Episode 68: Discomania

Starsky and Hutch go undercover with policewoman Lizzie Thorpe at a disco to try to catch a serial killer.

Sgt. Lizzie Thorpe: Amanda McBroom, Tony Mariposa: Pierrino Mascarino, Disc Jockey: Bruce Scott, Judith: Susan Duvall, Marty Decker: Adrian Zmed, Harding: Tom Tarpey, Mrs. Anderson: Bunny Summers, Rita: Deb-E Chaffin, Michelle: Paula Sills. Choreography: Eric Scott & Peter McIna, Music: Andrew Kulberg. Written By: Rick Edelstein, Directed By: Arthur Marks.

QUESTIONS AND NOTES:

Filming notes: As usual, network television is a little behind the times, since disco was already merchandized to death, overexposed and de-fanged of its original bite by the time “Discomania” aired. Still, the brass at ABC liked this episode so much they asked for it to be shown first, despite it being the sixth episode shot. Andy Kulberg, David Soul’s bandleader and friend, chose all the music in the episode, some of it his own and played by Soul’s band. Very little choreography was necessary, as all the extra dancers were professionals. Glaser had the flu during filming, although you wouldn’t know it from his warm, subtle performance. Amanda McBroom, playing Lizzie Thorpe, is also a song-writer (she wrote “The Rose” made famous by Bette Middler) and toured with Soul at one point as a backup singer.

Here we come to Season Four and the opening credits that emphasize the kitschy and the flamboyant more than the gritty and realistic, a common theme in this last season of the series. It’s all makeup and costumes: Hutch as an overly-accessorized hairdresser, Huggy as a country-and-western promoter, Starsky singing up a storm in cowboy hat and scarf and then and overloaded with tropical merchandize, mimes and clowns, plus the two beloved moments many fans consider wonderfully suggestive: the famous “dip” from “Tap Dancing” and the blown-into-each-other’s-arms scene from “Omaha Tiger”. Only Dobey escapes with dignity intact. (For a slightly specious reading of this new title sequence please see “Rated R for Revisionism” in “Character Studies”).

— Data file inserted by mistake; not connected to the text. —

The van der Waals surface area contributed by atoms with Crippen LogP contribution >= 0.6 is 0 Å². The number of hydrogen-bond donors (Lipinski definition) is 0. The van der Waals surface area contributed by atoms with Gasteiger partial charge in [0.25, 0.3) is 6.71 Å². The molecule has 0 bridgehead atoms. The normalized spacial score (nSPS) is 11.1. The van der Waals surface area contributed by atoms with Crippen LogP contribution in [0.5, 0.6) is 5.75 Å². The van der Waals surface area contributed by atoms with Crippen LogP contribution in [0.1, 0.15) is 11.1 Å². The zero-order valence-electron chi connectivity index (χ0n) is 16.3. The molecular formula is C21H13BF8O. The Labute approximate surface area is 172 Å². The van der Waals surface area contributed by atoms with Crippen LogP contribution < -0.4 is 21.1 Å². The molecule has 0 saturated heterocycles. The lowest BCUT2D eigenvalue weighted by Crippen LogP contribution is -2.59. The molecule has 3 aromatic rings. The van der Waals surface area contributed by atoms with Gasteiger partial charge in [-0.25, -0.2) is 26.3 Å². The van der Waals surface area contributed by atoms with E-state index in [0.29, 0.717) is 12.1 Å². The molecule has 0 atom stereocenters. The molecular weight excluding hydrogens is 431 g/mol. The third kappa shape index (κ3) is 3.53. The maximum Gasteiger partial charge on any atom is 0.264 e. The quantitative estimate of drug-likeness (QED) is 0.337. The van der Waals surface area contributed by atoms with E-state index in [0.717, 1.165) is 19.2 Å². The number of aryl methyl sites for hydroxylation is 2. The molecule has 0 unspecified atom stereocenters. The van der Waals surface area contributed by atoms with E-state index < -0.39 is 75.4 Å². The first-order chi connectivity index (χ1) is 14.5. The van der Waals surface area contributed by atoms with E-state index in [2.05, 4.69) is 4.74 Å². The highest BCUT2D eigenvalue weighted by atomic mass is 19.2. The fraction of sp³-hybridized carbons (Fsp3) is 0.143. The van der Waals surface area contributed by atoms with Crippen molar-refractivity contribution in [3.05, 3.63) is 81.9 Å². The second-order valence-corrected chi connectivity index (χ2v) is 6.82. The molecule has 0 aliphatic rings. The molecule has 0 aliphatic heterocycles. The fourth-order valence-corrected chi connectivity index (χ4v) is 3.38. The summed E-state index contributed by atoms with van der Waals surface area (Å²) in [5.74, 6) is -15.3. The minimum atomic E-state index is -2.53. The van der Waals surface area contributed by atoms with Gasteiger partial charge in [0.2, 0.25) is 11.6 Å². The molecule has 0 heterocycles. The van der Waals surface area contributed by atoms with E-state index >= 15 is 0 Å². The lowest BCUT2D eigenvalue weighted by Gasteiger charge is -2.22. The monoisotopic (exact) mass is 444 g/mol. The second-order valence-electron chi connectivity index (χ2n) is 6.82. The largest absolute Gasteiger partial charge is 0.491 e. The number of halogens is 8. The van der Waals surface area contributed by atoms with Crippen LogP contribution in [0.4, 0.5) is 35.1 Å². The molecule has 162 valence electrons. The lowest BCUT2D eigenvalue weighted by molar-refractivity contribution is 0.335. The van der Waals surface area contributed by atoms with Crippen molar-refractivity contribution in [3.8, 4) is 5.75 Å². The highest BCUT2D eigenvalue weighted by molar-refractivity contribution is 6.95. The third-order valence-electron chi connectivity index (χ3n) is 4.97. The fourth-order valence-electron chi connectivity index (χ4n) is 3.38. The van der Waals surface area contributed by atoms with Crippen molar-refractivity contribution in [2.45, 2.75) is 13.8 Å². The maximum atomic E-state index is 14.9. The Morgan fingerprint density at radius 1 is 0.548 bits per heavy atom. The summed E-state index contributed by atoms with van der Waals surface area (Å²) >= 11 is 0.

The very first scene in this Forth Season, and we’re overwhelmed by a dazzling array of late 70s cultural signifiers: Hutch’s moustache, which he has for the entire season, a most excellent pukka shell and tusk necklace, the bowling shirt, the title of the self-help book Starsky is reading (which Hutch repeats with maximum disdain): “Intimidation: Controlling People for Love and Money”, Starsky’s frenetic aerobics. By the time we see evil Tony in his polyester shirt, frizzy ‘do and multiple gold chains, we have been subjected to more contemporary self-awareness than in the entire three seasons before this.

“Well, you can go through the rest of your life as a pawn if you want, but not me,” Starsky tells Hutch. Do you think Starsky really believes this or he going through a rough time?

Gloria Parkins makes a memorable, even beautiful, corpse. But how long has she been dead? “You should have danced with me, Sharon,” Tony groans. That was the night before. Now it’s morning. Let’s say no more than 5 or 6 hours have passed. I realize this is asking a lot from a show prevented from showing even the most innocuous realities of violent death, but I can’t help but note the body shows no signs of rigor mortis.

Like Madeline in last season’s “Deck watch”, Gloria also has a bracelet with a first name engraved on it.

Why is Officer Harding so nasty to Hutch? Is it because he feels proprietary about the case of the missing women?

Poor Paula Sills. This extremely pretty young lady has been the victim of murder in two episodes. This, and the earlier “Vampire”.

The Judith Tragedy: Obviously this episode reflects the massive disco wave of the time, and has many (albeit watered-down) elements of the excellent dark-side-of-disco movie “Saturday Night Fever”, including the character of Judith (an nearly identical figure is seen pawing Tony Manero’s sleeve in the film). With her unflattering haircut, oversized glasses and dumpy outfits, we’re meant to see her as a tragic, unlovable, even ridiculous character. But is she? Her opening comment to Tony, “hey, I’m a little chubby, but you’re a little old, so I figure that makes us even” is pretty funny, and also shows a cool, discerning outlook on life. Starsky’s patronizing attitude makes her roll her eyes, which means she isn’t so needy she’s willing to put up with his bullshit. She doesn’t let his negativity get her down, hitting on Hutch in no time, which is pretty brave. Foolhardy, but brave. There seems to be, in the character of Judith, a writer’s mean-spirited lesson aimed at girls: an audacious beauty is acceptable, even desirable, but audacity and self confidence in a less-attractive package is nothing but pitiful.